Bishop T.D. Jakes Destiny Means Understanding Your Destination

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New York Times bestselling author, and America’s pastor, Bishop T.D. Jakes talked with Ebony about his latest book, Destiny: Step into Your Purpose. In it, the Bishop talked about creating  a strategic roadmap to understanding how “destiny” leads to “purpose.”
go_1_article-wide_31881From EBONY:

EBONY.com: Why did you choose to write about the theme of destiny after just completing a book about instinct:

T.D. JAKES: I wanted people to know that destiny is all about understanding your destination. Just as we have a GPS system on the car or phone—we have one in life. Wherever you are going, there is a start and a finish—you cannot have a route without a destination. Destiny builds a focus and allows you to evaluate. Destiny is about understanding your destination. The plan governs you, your friends, the strategic moves you make and more. A plan helps you to live on purpose. So this book is really a sequel of sorts, a continuation of instinct—if destiny is the magnet, then instinct is the metal.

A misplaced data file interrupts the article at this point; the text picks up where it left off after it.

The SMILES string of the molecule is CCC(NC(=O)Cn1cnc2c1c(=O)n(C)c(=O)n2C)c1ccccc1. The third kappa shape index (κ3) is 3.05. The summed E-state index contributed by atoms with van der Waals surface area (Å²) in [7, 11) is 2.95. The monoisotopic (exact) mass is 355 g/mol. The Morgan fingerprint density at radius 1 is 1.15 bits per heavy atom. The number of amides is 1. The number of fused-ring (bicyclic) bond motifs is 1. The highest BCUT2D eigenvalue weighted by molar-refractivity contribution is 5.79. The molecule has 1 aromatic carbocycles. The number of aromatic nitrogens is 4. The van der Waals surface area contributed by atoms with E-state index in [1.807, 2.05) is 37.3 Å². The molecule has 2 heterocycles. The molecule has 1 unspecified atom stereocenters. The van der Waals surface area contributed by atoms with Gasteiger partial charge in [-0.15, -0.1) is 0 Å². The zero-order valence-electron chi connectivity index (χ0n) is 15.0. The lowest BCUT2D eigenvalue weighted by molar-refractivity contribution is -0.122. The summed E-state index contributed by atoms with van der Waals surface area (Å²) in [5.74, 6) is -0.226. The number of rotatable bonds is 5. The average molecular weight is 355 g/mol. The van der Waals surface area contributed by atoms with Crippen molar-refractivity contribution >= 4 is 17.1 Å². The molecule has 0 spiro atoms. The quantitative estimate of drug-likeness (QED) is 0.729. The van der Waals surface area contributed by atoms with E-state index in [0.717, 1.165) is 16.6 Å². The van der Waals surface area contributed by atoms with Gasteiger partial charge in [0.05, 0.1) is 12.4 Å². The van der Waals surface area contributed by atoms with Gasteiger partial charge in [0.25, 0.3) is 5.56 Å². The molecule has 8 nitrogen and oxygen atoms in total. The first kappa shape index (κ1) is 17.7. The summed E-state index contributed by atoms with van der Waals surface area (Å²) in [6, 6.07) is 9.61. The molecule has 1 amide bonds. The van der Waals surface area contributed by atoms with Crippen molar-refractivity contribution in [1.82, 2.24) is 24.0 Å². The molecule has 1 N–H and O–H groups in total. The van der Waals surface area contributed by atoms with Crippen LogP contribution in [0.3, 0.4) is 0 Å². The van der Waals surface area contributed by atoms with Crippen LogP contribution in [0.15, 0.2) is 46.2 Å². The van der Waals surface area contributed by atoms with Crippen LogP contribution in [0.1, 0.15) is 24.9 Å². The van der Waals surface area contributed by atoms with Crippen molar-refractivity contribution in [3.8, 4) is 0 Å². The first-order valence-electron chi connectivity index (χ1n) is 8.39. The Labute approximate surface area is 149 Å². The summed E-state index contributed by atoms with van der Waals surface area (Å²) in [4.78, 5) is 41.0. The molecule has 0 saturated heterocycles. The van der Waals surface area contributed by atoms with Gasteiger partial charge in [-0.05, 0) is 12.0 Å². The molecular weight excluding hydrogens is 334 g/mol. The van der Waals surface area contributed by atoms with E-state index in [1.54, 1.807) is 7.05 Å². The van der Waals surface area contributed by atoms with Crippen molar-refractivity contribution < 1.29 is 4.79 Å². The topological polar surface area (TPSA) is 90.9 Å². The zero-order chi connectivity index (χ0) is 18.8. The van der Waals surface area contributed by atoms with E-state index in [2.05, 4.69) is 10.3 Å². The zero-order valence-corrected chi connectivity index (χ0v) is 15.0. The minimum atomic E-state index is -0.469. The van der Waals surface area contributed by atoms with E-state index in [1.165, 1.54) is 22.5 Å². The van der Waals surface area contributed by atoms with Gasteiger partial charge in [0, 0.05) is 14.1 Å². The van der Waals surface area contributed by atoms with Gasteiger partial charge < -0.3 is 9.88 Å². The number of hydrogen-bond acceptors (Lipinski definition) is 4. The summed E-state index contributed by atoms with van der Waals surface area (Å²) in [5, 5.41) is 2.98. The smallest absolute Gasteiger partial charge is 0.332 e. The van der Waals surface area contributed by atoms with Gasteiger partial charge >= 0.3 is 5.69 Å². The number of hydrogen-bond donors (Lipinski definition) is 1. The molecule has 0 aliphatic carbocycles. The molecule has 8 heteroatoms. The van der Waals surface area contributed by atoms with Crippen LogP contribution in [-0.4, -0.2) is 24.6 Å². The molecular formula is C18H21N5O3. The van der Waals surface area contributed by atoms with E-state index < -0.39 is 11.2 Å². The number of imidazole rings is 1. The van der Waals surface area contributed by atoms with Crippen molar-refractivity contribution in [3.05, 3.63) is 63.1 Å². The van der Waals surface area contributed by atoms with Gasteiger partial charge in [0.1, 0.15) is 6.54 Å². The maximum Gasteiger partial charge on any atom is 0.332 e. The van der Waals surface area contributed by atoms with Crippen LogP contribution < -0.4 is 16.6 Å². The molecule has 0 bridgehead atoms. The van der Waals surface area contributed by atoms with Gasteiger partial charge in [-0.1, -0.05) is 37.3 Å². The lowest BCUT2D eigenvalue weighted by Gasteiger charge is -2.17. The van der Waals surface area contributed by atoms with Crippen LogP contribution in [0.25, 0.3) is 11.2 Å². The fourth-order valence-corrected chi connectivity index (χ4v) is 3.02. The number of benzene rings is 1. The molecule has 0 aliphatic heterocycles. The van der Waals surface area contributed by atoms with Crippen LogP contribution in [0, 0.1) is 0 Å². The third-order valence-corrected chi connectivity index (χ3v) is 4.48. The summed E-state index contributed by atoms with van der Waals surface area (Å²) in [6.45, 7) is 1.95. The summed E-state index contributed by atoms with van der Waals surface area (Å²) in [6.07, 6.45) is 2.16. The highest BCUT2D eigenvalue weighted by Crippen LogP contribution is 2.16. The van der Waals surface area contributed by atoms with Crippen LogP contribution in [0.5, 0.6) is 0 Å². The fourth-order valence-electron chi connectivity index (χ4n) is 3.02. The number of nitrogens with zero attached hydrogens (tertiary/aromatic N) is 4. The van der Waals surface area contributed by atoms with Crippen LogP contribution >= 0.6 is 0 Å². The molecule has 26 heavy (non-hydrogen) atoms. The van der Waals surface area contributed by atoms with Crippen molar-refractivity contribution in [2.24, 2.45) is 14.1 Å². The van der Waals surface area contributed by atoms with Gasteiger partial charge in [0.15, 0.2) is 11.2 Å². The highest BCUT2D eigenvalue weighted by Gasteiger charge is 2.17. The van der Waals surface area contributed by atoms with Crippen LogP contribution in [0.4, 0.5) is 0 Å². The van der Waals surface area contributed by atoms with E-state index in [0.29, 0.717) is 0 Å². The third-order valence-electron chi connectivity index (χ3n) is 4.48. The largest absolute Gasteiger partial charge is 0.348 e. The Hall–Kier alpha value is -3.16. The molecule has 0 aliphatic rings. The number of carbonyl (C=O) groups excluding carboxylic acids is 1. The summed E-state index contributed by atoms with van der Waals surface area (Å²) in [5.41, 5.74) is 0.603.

EBONY.com: What steps did you take to achieve your destiny?

JAKES: There are a series of steps, but here are just a few that every successful, visionary or leader tends to have in common. Take ownership of your circumstances. For example, I grew up poor. We had hard times when we were starting out, but while poverty had me, I didn’t have it on my mind. In fact, I made up my mind that I would not stay poor forever. You have to think positively about where you want to go in life and within the vision for how you get there. Don’t allow what you’re dealing with to define who you are. You are not your past or present circumstances. Resist whatever obstacles you encounter until you are able to break through. Have a dream in your heart that is bigger than life. You have to see your history as a stepping stone to your destiny and not as an impediment. Be intentional about your dreams and understand that no one is successful by mistake. Success is in fact quite intentional.  We are not taught to be intentional—to make decisions that will change the outcome of the week. We have to change that pattern. And lastly, think carefully about how you treat people you think you don’t need. You can learn from anyone so treat everyone as if they matter. Whether they are a maid, a taxi driver, whomever, learn to learn from everyone you meet.

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